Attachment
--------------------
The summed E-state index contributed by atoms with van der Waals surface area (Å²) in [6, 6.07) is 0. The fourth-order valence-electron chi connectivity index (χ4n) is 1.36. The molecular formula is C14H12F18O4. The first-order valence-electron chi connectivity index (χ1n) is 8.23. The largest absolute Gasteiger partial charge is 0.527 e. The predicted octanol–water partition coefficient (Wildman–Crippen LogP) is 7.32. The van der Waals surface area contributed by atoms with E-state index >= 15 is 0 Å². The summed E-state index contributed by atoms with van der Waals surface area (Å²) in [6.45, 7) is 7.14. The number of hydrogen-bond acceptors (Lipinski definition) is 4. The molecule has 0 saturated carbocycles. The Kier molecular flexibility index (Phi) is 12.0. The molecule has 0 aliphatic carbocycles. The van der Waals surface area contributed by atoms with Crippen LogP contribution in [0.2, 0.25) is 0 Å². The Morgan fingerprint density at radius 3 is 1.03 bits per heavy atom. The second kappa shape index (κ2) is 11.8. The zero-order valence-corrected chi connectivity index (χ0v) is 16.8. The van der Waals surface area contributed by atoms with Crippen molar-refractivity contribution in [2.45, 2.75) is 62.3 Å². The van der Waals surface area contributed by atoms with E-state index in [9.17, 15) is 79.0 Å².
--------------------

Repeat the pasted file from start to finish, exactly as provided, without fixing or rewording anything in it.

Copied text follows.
The summed E-state index contributed by atoms with van der Waals surface area (Å²) in [6, 6.07) is 0. The fourth-order valence-electron chi connectivity index (χ4n) is 1.36. The molecular formula is C14H12F18O4. The first-order valence-electron chi connectivity index (χ1n) is 8.23. The largest absolute Gasteiger partial charge is 0.527 e. The predicted octanol–water partition coefficient (Wildman–Crippen LogP) is 7.32. The van der Waals surface area contributed by atoms with E-state index >= 15 is 0 Å². The summed E-state index contributed by atoms with van der Waals surface area (Å²) in [6.45, 7) is 7.14. The number of hydrogen-bond acceptors (Lipinski definition) is 4. The molecule has 0 saturated carbocycles. The Kier molecular flexibility index (Phi) is 12.0. The molecule has 0 aliphatic carbocycles. The van der Waals surface area contributed by atoms with Crippen LogP contribution in [0.2, 0.25) is 0 Å². The Morgan fingerprint density at radius 3 is 1.03 bits per heavy atom. The second kappa shape index (κ2) is 11.8. The zero-order valence-corrected chi connectivity index (χ0v) is 16.8. The van der Waals surface area contributed by atoms with Crippen molar-refractivity contribution in [2.45, 2.75) is 62.3 Å². The van der Waals surface area contributed by atoms with E-state index in [9.17, 15) is 79.0 Å².